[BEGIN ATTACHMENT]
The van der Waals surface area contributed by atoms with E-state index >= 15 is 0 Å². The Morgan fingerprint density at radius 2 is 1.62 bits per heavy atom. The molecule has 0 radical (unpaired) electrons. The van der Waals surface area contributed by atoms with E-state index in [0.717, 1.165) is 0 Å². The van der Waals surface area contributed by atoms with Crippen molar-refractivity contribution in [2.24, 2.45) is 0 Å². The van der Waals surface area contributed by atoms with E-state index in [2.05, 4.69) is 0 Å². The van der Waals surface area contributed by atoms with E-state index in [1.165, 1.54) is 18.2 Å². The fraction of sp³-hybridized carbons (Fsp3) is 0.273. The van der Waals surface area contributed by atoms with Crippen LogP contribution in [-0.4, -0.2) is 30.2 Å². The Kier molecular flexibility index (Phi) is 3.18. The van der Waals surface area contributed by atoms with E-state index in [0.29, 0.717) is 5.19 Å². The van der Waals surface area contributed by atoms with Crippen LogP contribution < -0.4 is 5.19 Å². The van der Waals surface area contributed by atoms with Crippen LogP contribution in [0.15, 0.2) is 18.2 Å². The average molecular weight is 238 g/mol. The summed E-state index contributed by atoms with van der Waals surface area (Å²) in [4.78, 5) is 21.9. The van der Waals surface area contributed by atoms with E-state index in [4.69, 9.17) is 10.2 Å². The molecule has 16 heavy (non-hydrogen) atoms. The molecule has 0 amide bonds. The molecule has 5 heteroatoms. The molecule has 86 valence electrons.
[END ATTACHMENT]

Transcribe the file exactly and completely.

The van der Waals surface area contributed by atoms with E-state index >= 15 is 0 Å². The Morgan fingerprint density at radius 2 is 1.62 bits per heavy atom. The molecule has 0 radical (unpaired) electrons. The van der Waals surface area contributed by atoms with E-state index in [0.717, 1.165) is 0 Å². The van der Waals surface area contributed by atoms with Crippen molar-refractivity contribution in [2.24, 2.45) is 0 Å². The van der Waals surface area contributed by atoms with E-state index in [2.05, 4.69) is 0 Å². The van der Waals surface area contributed by atoms with E-state index in [1.165, 1.54) is 18.2 Å². The fraction of sp³-hybridized carbons (Fsp3) is 0.273. The van der Waals surface area contributed by atoms with Crippen LogP contribution in [-0.4, -0.2) is 30.2 Å². The Kier molecular flexibility index (Phi) is 3.18. The van der Waals surface area contributed by atoms with E-state index in [0.29, 0.717) is 5.19 Å². The van der Waals surface area contributed by atoms with Crippen LogP contribution < -0.4 is 5.19 Å². The van der Waals surface area contributed by atoms with Crippen LogP contribution in [0.15, 0.2) is 18.2 Å². The average molecular weight is 238 g/mol. The summed E-state index contributed by atoms with van der Waals surface area (Å²) in [4.78, 5) is 21.9. The van der Waals surface area contributed by atoms with E-state index in [4.69, 9.17) is 10.2 Å². The molecule has 16 heavy (non-hydrogen) atoms. The molecule has 0 amide bonds. The molecule has 5 heteroatoms. The molecule has 86 valence electrons.